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Published: January 8th 2014
Three Days in London
I've been in London for the past three days which has given me just enough time to complete all of the essential tourist activities. I've been through Tower Bridge, Tower of London, Shakespeare's Globe Theatre, Tate Modern Art Museum, St. Paul's Cathedral, Buckingham Palace, Westminster Abbey, Big Ben and the Houses of Parliament, a riverboat cruise on the River Thames, and Windsor Castle. Of these, I found Westminster Abbey to be the most impressive; it featured stunning Gothic architecture (compared to St Paul's more Romanesque construction), parts of the Abbey were nearly 1,000 years old, and the amount of notable people buried there is astounding. Among the tombs, I was most interested to see those of Charles Darwin, Sir Isaac Newton, Charles Dickens, Geoffrey Chaucer, and C.S. Lewis.
The Tower of London, contrary to its name, is actually a fortress, the earliest parts of which date back to the days of William the Conquerer (mid 11th century) and there are still remnants of a Roman city wall in the fortress's interior dating back to the 3rd century AD. The Tower of London is quite formidable. It was the stronghold of England for many centuries, and it's clear to see why. With massive walls, an abundance of towers, and massive armories for stockpiling arms and armor, the Tower was all but impregnable (the only time the fortress was breached was during a peasant revolt).
The best way to get around London is via the tube. I've used this for four days now and have a pretty good grasp of the system. Today, after visiting Windsor Castle and Tate Modern, I decided to utilize my all-day pass and visit Baker Street (221B Baker Street is the residence of Sherlock Holmes), as well as King's Cross Station (where there is a platform 9 3/4, in tribute to Harry Potter).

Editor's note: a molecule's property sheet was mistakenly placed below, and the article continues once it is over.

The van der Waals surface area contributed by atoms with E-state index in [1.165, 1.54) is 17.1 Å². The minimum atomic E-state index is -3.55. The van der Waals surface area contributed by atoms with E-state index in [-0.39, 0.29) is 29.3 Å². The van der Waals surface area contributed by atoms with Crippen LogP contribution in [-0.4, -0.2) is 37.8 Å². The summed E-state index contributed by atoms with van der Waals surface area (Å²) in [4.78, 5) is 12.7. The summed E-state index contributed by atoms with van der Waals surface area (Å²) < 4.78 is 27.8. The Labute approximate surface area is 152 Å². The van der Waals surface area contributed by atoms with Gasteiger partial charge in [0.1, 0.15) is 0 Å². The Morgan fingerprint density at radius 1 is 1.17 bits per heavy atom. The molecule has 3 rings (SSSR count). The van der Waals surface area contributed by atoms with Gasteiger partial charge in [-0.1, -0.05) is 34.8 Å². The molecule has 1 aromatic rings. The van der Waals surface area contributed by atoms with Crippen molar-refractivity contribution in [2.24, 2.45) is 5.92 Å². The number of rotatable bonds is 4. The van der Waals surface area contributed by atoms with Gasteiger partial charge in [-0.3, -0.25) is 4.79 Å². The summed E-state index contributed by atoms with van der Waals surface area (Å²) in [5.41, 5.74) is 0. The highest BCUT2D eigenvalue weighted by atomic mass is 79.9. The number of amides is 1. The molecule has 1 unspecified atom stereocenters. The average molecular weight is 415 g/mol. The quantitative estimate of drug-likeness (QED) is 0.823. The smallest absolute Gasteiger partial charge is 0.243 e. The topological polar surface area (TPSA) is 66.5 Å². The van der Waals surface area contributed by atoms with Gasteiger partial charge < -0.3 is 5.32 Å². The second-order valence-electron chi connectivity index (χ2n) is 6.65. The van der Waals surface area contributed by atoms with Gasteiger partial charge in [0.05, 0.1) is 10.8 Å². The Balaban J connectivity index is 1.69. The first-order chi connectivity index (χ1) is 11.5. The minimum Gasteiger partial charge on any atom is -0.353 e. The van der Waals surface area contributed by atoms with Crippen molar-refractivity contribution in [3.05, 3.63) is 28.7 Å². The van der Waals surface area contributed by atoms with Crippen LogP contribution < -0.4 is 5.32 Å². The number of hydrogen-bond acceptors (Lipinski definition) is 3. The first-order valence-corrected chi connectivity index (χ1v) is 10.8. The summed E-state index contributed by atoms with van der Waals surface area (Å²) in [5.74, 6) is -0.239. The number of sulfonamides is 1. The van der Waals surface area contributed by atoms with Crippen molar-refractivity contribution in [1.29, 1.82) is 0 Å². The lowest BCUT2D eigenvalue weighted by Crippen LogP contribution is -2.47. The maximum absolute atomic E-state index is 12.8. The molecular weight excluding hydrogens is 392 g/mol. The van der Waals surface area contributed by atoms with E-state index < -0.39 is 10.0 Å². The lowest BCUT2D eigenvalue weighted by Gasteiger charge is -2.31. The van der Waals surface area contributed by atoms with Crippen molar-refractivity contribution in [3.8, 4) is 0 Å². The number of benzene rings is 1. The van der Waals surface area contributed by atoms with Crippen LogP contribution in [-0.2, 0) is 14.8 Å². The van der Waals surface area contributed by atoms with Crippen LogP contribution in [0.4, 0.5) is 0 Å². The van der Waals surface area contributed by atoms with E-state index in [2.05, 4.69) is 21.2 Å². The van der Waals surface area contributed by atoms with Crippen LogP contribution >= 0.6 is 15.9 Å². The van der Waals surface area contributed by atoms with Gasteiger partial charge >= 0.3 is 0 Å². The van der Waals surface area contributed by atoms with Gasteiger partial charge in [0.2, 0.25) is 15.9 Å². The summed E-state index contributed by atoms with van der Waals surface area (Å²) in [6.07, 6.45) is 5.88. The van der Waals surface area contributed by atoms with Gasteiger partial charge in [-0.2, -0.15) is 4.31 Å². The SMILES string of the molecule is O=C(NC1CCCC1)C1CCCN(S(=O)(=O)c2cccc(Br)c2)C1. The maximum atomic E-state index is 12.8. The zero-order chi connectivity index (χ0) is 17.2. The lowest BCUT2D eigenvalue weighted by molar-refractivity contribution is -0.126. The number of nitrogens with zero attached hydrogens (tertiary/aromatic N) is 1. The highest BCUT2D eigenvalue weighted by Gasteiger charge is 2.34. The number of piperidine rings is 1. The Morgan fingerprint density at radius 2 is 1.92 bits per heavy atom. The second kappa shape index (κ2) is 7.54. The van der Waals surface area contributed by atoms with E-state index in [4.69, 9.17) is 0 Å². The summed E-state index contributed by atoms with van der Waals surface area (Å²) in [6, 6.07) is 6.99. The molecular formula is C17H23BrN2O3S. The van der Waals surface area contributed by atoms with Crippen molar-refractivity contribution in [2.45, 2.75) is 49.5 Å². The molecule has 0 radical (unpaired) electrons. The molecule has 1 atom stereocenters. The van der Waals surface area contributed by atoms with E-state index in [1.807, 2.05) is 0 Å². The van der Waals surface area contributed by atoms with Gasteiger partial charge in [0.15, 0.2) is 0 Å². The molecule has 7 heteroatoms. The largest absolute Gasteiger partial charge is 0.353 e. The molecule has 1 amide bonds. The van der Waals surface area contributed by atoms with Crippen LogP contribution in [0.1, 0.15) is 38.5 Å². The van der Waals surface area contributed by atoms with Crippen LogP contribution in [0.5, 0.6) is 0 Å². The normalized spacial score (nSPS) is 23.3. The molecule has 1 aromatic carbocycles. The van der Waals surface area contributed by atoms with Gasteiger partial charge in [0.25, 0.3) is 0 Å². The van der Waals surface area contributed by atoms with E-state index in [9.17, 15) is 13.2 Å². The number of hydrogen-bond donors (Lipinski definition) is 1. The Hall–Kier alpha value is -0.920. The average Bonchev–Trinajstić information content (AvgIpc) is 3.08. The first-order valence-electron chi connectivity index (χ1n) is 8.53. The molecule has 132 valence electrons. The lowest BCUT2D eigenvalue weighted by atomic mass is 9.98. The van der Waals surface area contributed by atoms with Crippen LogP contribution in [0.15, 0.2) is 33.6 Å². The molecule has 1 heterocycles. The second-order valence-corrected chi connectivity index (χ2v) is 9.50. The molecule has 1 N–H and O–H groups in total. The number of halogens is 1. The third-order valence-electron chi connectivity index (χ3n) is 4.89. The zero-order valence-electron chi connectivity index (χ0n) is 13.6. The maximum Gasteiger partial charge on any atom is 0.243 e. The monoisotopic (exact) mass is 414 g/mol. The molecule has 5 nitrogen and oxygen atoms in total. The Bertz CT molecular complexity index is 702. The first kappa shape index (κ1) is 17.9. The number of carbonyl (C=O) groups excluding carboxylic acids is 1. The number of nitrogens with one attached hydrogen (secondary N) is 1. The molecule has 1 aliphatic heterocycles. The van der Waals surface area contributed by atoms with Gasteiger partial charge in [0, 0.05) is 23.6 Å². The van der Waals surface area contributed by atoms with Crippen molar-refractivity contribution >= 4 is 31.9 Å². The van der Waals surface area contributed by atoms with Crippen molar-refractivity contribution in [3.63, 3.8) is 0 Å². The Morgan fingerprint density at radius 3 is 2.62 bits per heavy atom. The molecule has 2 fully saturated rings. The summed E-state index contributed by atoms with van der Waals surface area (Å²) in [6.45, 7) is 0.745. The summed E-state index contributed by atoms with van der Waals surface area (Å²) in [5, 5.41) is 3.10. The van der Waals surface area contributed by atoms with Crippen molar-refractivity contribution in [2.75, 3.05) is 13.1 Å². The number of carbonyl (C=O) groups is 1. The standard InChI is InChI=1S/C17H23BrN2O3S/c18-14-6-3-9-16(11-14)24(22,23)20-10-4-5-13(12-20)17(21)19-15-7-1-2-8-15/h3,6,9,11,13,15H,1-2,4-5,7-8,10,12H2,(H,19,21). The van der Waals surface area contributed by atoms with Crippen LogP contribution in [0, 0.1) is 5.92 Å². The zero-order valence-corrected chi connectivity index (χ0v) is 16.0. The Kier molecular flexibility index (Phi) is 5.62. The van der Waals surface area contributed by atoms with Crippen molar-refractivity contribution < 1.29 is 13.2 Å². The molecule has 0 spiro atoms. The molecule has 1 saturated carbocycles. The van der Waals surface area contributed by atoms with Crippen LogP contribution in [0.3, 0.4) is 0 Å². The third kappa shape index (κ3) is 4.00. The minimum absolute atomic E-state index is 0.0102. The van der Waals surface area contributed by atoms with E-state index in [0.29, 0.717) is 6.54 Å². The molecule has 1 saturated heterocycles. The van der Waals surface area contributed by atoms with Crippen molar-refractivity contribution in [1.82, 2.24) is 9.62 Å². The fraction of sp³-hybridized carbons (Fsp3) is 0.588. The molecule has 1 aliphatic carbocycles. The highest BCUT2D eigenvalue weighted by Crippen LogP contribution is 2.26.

St. Paul's Cathedral is also very impressive. As previously mentioned, it is more Roman in its construction, with a massive dome, yet lacking the Gothic arches of Westminster. In St. Paul's, I was able to climb over 500 steps to the pinnacle of the outer dome and gain a spectacular view of London. Inside the dome is the Whispering Chamber, the acoustics of which make it such that a person on one side of the dome can whisper into the wall and a person standing opposite the whisperer (we're talking 30 meters away) can clearly hear the whisper. I tried it and it worked. Crazy.
It's a Small World
I discovered something else crazy while at St. Paul's. As I was circling around the outside of the huge dome, I walked past an Olivet professor, followed by five or six Olivet students. I briefly talked to them and was just beginning to wrap my mind around how small the world is (especially the Nazarene world) as I made my descent back to the ground of the cathedral when I see another Olivet professor (one that I had had in class before). I stopped and talked to her and gleaned that a bunch of Olivetians were on a multi-week trip to England, and later to France. Such a small world.
For those of you who know me well, you will not be surprised to hear that I am not a city person. I have enjoyed seeing the sites and taking part in the rich history of London, but three full days has been enough for me. There are too many people, too many tourists, too much noise, and did I mention too many people? And so now I am grateful to be back home, even though it is -16F compared to about 40F in London. And so ends another international adventure. I have no more scheduled on the near horizon, though who knows? Thanks for reading!
Cultural fun facts:
Like Australians, Britons use the term "carpark" for what we Americans would call "parking lot".
London is the most diverse place I have ever been; I've heard other languages spoken more than I've heard English.
"Chips" are French fries and "crisps" are chips. (I've now had fish & chips three times in the past 20 days).
"Bangers" are sausage links.
I have not seen any chimney sweeps dancing on rooftops, nor have I heard anyone say "pip pip cheerio" or "'ello Govna!". Disappointing.
I was not able to have tea and crumpets with the Queen, either. Though I did tour her palace in Windsor Castle, she was away.
"Cheers" is a common replacement of the words "thank you".
The case of Jack the Ripper remains unsolved.
British television is about the weirdest thing I have ever seen.
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